Great Plains wheat has snow, but what is underneath?

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When snow is falling in Kansas, so is the wheat market in Kansas City.  However, with record snow that generated 18-20¢ losses in wheat contracts on Monday, the export buyers came back in Tuesday to take advantage of bargain basement prices and halted the freefall.  But the story of wheat throughout the Great Plains has certainly not seen the final chapter, and recent snows have buried a lot of evidence of how the crop will emerge from dormancy.

The two recent snowstorms that swept through large portions of the Great Plains have brought moisture unseen for over two years.  Estimates of soil moisture have improved, however anecdotal reports have persistently indicated dry soils many feet in depth. 

In Kansas, the February Crop Progress and Condition report indicates topsoil moisture supplies as of February 24 were rated 27 percent very short, 34 percent short, 36 percent adequate, and 3 percent surplus; a slight improvement from the beginning of the month.”  The winter wheat condition was reported 12 percent very poor, 24 percent poor, 41 percent fair, 22 percent good, and 1 percent excellent.   Wind damage was rated as 1 percent severe, 3 percent moderate, 13 percent light, and 83 percent with no damage, while freeze damage was rated as 1 percent severe, 3 percent moderate, 10 percent light, and 86 percent with no damage.

The Oklahoma Crop Weather report, issued this week for February, also points to the recent multiple rain and snow events that have improved soil moisture conditions.  Precipitation totals for Oklahoma since September 1 are generally 59 percent to 77 percent of normal, thanks in large part to the 1-3 inches of water equivalent in the recent snowfalls. Topsoil moisture is now rated 24 percent very short, 31 percent short, 43 percent adequate, and 2 percent surplus.  The subsoil is 91percent short to very short.  In Oklahoma the winter wheat is rated 19 percent very poor, 35 percent poor, 37 percent fair, and 9 percent good.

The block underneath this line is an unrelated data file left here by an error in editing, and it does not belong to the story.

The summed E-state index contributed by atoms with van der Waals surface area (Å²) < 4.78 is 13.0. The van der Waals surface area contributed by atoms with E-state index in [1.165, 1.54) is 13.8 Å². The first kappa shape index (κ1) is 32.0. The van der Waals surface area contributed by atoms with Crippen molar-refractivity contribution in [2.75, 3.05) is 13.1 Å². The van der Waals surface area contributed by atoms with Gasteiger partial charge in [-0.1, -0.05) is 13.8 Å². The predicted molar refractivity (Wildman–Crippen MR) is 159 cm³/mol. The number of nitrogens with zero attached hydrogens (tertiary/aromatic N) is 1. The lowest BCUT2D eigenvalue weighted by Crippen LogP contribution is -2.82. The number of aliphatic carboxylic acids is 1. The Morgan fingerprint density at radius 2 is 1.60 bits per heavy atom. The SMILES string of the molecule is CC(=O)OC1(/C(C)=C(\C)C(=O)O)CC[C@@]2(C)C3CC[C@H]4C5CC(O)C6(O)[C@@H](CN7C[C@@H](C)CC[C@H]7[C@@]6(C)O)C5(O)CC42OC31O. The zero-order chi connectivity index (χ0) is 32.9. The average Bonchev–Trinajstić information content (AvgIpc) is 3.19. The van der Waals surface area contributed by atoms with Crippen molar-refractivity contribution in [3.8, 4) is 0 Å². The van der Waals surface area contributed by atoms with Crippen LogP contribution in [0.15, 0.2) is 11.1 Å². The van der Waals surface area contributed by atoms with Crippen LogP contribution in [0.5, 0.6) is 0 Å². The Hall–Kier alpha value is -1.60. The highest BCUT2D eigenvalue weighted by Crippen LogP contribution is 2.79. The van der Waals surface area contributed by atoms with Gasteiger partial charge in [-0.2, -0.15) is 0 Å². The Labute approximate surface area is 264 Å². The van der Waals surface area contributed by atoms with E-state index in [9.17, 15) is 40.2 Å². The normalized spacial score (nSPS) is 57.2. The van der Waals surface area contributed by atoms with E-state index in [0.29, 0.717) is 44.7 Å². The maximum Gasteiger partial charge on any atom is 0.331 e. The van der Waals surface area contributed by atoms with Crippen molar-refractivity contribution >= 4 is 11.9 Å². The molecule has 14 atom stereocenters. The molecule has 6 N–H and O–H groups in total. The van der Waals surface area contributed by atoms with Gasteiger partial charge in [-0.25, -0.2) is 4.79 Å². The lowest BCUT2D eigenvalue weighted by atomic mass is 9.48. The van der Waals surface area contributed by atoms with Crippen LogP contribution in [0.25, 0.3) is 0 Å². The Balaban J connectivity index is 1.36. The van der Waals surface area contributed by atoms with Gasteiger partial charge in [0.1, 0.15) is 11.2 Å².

In Nebraska the Crop Progress and Condition report indicates snow fall across the eastern two thirds of the state brought much needed moisture to drought impacted areas, according to USDA’s National Agricultural Statistics Service, Nebraska Field Office.  Snow accumulations were heaviest in the Southwest and South Central Districts with some areas exceeding 12 inches of snow.  However, the Panhandle received only limited amounts of precipitation for the month.  Wheat conditions statewide rated 14 percent very poor, 36 poor, 38 fair, 12 good, and 0 excellent, well below last year.

In South Dakota the Crop Progress and Condition report indicates lesser amounts of snowfall than in states to the south, with the western part of South Dakota receiving only a fraction of an inch of precipitation during February and over two inches of water equivalent in the eastern portion of the state.  Soil moisture was not reported. However snow cover for winter wheat was reported at 56 percent poor, 42 percent adequate and 2 percent excellent.   Winter wheat condition was rated at 20 percent very poor, 46 percent poor, 31 percent fair, and 3 percent good.

Summary:

Most of the US winter wheat crop is within drought territory, but February snow falls, some of them intense, have left 2-3 inches of water equivalent in areas where drought-damaged wheat remains in dormancy.  Most wheat condition reports indicate that significant portions are in poor to very poor condition.  What lies under the snow, should it provide needed moisture, will remain uncertain until it melts.

Source: FarmGate blog


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ryan    
NW Kansas  |  March, 03, 2013 at 10:57 PM

Does the moisture count if crop never came up and seed has been blown into the next state? I scout 6 counties as of now yields will be down 30 to 40 % over last year. When nothing has emerged or emerged then died hard to gain back bushels.


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